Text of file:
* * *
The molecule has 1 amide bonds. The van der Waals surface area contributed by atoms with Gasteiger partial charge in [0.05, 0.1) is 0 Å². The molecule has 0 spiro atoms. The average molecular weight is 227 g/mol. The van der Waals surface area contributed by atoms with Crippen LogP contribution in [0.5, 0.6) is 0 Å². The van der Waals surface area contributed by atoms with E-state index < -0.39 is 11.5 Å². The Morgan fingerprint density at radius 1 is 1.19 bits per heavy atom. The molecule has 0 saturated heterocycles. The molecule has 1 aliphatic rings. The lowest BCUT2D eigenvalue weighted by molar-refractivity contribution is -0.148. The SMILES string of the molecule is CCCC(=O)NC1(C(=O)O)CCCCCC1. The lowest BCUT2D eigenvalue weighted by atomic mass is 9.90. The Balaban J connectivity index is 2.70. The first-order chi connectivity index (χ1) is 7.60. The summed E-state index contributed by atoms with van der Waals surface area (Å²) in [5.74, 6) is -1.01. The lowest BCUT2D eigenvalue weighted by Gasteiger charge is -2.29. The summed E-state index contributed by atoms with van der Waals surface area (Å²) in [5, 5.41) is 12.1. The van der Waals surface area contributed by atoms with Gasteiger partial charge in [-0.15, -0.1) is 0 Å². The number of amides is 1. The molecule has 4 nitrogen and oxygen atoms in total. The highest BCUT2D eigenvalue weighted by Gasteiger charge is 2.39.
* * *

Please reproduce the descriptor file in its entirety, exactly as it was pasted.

The molecule has 1 amide bonds. The van der Waals surface area contributed by atoms with Gasteiger partial charge in [0.05, 0.1) is 0 Å². The molecule has 0 spiro atoms. The average molecular weight is 227 g/mol. The van der Waals surface area contributed by atoms with Crippen LogP contribution in [0.5, 0.6) is 0 Å². The van der Waals surface area contributed by atoms with E-state index < -0.39 is 11.5 Å². The Morgan fingerprint density at radius 1 is 1.19 bits per heavy atom. The molecule has 0 saturated heterocycles. The molecule has 1 aliphatic rings. The lowest BCUT2D eigenvalue weighted by molar-refractivity contribution is -0.148. The SMILES string of the molecule is CCCC(=O)NC1(C(=O)O)CCCCCC1. The lowest BCUT2D eigenvalue weighted by atomic mass is 9.90. The Balaban J connectivity index is 2.70. The first-order chi connectivity index (χ1) is 7.60. The summed E-state index contributed by atoms with van der Waals surface area (Å²) in [5.74, 6) is -1.01. The lowest BCUT2D eigenvalue weighted by Gasteiger charge is -2.29. The summed E-state index contributed by atoms with van der Waals surface area (Å²) in [5, 5.41) is 12.1. The van der Waals surface area contributed by atoms with Gasteiger partial charge in [-0.15, -0.1) is 0 Å². The number of amides is 1. The molecule has 4 nitrogen and oxygen atoms in total. The highest BCUT2D eigenvalue weighted by Gasteiger charge is 2.39.